What were the odds, I ask you...what were the odds?
Sometimes you can hear God laughing if you listen closely enough. Just now, I was looking ahead to the readings for this Sunday - and I was reminded of an incident which took place in 1998. That year, our hometown team the San Diego Padres, were National League Champions and were facing the New York Yankees American League Champions in the World Series Baseball Championship. The Yankees franchise has been to "the big show" many times, but this was only the Padres second trip in club history.
As luck would have it, a game was to be played right when I was due to be lector for Sunday 5:15 Mass. Much as I love baseball (and having had full season tickets at the time for some 25+ years at that point) I stuck to my Sunday schedule and didn't try and get someone to pinch hit for me. It was an "away" game - or else I would have bribed someone to fill in for me, having gotten tickets for the home games. The game was due to start at 5 - and the organist was also wishing there was some wonderful but impossible way we could be two places at once.
The priest who always does that Mass, Msgr. S., is and was noted for having rather long sermons. [Those university professors always give you "the whole nine yards" - to a prof. used to lecturing college students for 50 minutes a pop, 23-24 minutes is "short."] The organist mentioned to me that for this "special occasion" she was going to multitask. As no one but her and her husband would be in the choir loft that night, she had intended to listen to the radio broadcast of the game just before Mass and then "multitask" during Father's sermon. Ain't modern technology and those little ear thingies grand? [When you've assisted at the same priest's Mass for over (then) 20 years, you may have, oh, on occasion, heard the same sermon now and again...albeit with a new twist here and there. So neither one of us felt too guilty.]
Since I was going to be busy setting out everything for Mass, I wouldn't have the luxury the organist was going to in hearing the 1st 20 minutes of the game. I hastily suggested that perhaps, after I entered the church in procession, after the opening hymn - if there was any score, for the organist to please hold up "right hand" and extend #of fingers for any runs our home team had scored and "left hand" mitt fingers (or fist for duck egg) for the Yankee's runs. Then arms up or arms down for "top or bottom half of inning" -- followed by fingers held up to tell which inning we were in. (If this sounds complicated it wasn't, particularly.)
Well, we had processed in, and from my position at the side of the sanctuary I discretely glanced up at the organist and was distressed to see that the home team was already down by more than 3 runs, and it was only in the bottom of the 2nd! We had decided, that perhaps discretion was the better part of valor, and did not let the good Father in on what we were doing. What he didn't know, wouldn't hurt us. [The pope could have been in the choir loft too, but Father being Father, there was no way the organist would have been spotted giving these signals with Father's less-than-perfect vision. The pope himself could have given the signals, Father still wouldn't have seen him, truth be told.]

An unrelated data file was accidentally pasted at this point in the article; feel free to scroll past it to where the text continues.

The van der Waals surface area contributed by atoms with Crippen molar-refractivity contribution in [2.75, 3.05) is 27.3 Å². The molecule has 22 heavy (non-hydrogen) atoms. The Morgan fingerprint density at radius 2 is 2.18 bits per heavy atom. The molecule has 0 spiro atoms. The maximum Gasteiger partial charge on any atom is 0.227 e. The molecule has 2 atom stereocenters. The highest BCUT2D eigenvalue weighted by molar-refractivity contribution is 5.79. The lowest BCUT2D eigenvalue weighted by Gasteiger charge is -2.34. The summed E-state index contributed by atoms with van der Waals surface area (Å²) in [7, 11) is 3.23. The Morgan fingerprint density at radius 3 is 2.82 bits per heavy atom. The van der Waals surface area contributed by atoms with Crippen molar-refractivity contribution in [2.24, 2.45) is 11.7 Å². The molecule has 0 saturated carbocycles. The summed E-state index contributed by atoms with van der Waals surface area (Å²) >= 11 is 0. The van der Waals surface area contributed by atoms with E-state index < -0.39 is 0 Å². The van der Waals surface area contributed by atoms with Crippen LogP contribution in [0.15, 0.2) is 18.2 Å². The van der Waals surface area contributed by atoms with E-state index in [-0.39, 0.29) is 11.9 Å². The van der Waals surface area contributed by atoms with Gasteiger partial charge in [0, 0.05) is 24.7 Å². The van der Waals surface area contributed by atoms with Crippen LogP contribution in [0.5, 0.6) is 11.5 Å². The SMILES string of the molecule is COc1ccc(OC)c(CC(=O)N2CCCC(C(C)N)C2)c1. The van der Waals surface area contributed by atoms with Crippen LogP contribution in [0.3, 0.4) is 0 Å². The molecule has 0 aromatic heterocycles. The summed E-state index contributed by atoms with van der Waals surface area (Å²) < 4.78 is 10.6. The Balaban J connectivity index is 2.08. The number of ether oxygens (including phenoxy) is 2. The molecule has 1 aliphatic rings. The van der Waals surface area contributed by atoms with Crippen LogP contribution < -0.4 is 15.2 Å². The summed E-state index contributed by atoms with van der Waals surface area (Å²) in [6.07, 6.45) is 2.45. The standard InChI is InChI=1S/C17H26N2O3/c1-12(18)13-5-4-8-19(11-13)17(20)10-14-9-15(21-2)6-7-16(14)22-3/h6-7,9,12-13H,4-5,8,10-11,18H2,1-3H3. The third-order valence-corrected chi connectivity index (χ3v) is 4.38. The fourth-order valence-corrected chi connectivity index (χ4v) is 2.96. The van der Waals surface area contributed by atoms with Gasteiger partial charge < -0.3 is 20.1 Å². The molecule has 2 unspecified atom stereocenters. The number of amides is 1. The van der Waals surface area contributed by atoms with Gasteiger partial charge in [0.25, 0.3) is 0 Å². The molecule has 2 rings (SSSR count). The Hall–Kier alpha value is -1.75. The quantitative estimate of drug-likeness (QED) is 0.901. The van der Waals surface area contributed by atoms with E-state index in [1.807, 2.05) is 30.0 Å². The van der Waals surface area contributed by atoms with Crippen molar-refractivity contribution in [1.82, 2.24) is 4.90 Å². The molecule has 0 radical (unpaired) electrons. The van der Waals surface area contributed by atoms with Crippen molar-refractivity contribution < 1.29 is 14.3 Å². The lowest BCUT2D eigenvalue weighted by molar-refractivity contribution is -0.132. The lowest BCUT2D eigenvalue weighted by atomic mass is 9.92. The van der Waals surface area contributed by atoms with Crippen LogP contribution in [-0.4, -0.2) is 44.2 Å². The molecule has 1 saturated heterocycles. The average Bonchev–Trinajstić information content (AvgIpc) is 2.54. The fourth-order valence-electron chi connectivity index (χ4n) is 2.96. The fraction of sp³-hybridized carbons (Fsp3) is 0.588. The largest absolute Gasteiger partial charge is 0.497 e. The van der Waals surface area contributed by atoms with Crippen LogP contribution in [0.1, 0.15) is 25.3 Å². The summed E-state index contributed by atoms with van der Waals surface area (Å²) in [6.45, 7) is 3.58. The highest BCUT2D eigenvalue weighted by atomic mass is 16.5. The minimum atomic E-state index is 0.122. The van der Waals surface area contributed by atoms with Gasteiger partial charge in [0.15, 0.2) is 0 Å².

This particular Sunday, I hadn't bothered to quickly scan the readings as was my normal wont. Years ago the then pastor and I decided I did MUCH better at the readings if in my case I only briefly skimmed them for any odd place names. I've always read very well on cold reading, but as I also tend to speak fast, I have to "rein it in" for proper pacing in a Mass setting and if I am "too recently familiar" then I'd be tempted to go faster than one ought. But THIS particular Sunday I didn't even have time for the quick scan and just set out the lectionary, open to the right place, but unscanned by me.
I've set up this long winded exposition, so that you can fully appreciate my mirth when I looked down to read:
In those days, Amalek came and waged war against Israel.
Moses, therefore, said to Joshua,
Pick out certain men,
and tomorrow go out and engage Amalek in battle.
I will be standing on top of the hill
with the staff of God in my hand."
So Joshua did as Moses told him:
he engaged Amalek in battle
after Moses had climbed to the top of the hill with Aaron and Hur.
As long as Moses kept his hands raised up,
Israel had the better of the fight,
but when he let his hands rest,
Amalek had the better of the fight.
Moses’hands, however, grew tired;
so they put a rock in place for him to sit on.
Meanwhile Aaron and Hur supported his hands,
one on one side and one on the other,
so that his hands remained steady till sunset.
And Joshua mowed down Amalek and his people
with the edge of the sword."
I can only thank God Almighty that it was only years of experience in the art of "public composure" and my ability to get classmates to break up in class while remaining angelic faced were the only things that got me through that reading.
At the end of Mass, after we bowed, and I turned to precede the good Father out, I whispered "Yankees X(#), Padres Y(#)" -- he gave me a quizzical "how in heck do you know" look, and after he was back in the sacristy the organist and I let him in on the secret. He laughed too.
And if you're at the 5:15 Mass this Sunday in Old Town in San Diego, there just might be a small hint of a smile playing on my lips after that first reading. It will be our little secret.